Monday, October 29, 2012


While some states may permit same-sex marriages, the IRS does not permit these couples to file federal tax returns as married.  This is because the 1996 Defense of Marriage Act (DOMA) defines marriage as the legal union of one man and one woman for federal and inter-state recognition purposes in the United States.

Recent court cases, the most recent in the Second U.S. Circuit Court of Appeals, have found that DOMA’s definition of marriage to be unconstitutional.  If the issue goes to the US Supreme Court and the lower court decisions are upheld this would open the door for same-sex couples legally married in states that permit same-sex marriages to be able to file federal income tax returns as married, either joint or separate. 

I question why same-sex couples would want to be able to file federal returns as married couples, and be hit with the infamous “marriage penalty”.

The Tax Foundation reports that about 67% of married couples filing federal returns are dual-income working couples.  I expect at least the same percentage, if not a higher one, would apply to same-sex couples.  It is dual-income couples who are hit with the marriage penalty. 

Despite some attempt by the “Bush tax cuts” to alleviate the marriage penalty for lower-income couples, it is very much alive, and will be more so if the “Bush” cuts expire.  The marriage penalty can be very costly, especially because married couples who choose to file separately are penalized for doing so in many circumstances, and will pay more tax, sometimes much more, than if they just “lived together” as two Single-filers.

The members of a same-sex couple legally married in an accommodating state are currently each allowed to file as Single for federal purposes, or, more better, one as Single and one as Head of Household, and take full advantage of all the deductions, credits, and phase-out ranges that apply to Single or Head of Household filers.

I can think of many “traditional” married couples who would be as happy as pigs in reality tv to be able to file tax returns as two Singles or one Single and one Head of Household.

I expect that the real reason for pursuing federal acceptance of same-sex marriages lies with the federal estate tax and the unlimited marital deduction, which would apply to a much smaller number of such couples, and other beneficiary issues.



Anonymous said...

Opposite sex couples can already file separate returns if they want. Just get a divorce but continue to live together.

Mariette Knoblauch said...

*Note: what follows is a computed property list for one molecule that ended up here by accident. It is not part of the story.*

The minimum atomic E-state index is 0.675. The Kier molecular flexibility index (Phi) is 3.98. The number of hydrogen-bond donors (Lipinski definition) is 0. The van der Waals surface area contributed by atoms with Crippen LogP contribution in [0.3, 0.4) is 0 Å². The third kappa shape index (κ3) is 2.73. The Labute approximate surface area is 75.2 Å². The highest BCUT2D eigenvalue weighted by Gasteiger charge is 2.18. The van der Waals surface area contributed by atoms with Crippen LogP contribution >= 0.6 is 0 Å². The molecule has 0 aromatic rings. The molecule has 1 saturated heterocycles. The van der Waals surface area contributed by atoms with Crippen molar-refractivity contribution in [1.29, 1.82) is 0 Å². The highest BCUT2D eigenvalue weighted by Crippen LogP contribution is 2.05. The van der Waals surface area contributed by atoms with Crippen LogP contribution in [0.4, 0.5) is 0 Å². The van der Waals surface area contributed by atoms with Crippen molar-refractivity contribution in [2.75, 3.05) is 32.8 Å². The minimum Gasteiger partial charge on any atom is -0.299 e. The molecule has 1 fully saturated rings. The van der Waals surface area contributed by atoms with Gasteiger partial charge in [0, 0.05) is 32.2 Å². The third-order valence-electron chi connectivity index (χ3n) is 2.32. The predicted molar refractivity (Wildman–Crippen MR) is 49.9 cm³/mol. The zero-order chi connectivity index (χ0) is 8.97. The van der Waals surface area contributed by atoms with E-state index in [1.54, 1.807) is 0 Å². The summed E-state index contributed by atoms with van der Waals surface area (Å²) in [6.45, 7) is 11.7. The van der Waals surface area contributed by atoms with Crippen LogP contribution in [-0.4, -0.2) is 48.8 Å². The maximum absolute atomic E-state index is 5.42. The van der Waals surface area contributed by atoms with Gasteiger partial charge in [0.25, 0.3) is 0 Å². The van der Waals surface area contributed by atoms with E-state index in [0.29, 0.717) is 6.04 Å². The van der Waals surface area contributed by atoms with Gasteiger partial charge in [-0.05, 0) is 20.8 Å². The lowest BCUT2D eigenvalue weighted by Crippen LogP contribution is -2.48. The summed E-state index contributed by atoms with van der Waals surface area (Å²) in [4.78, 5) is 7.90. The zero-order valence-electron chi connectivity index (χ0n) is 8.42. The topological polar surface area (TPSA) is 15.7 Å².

Two words: Community Property.

In states that have community property for same-sex couples (California, Nevada, and my own state of Washington) trying to do two single returns for a couple under community property rules is, to use your phrase, a "mucking fess".

DOMA does not touch state community property law, so same-sex couples who fall under community property must file reporting half of each others' income. It works for same-sex couples just like it would for me and my husband - half of his paycheck legally belongs to me, and half of my business income belongs to him.

Since we're opposite-sex, we can easily file jointly, taking care of the community property situation nicely. If we wanted to file separately (which usually has no advantage in community property states) we could file MFS, which has provision for reporting the other spouses SSN.

For same-sex couples, I have to do a proforma MFJ, split the income onto the two single returns, using line 21 for the adjustment and attach the worksheet from Pub 555, and then deal with the inevitable notices, since the IRS has no idea how to handle this situation and has provided no forms to handle it.

Robert D Flach said...


Thanks for the word on the community property "mucking fess".

In 40 years I have, thankfully, never had to deal with such a situation. On the few occasions where I did a state return for a married couple in a community property state I always filed a joint return.

To be honest, I was not aware of the complexity of community property issues in separate returns, or how it affected same-sex couples legally married in a community property state.

Thanks again.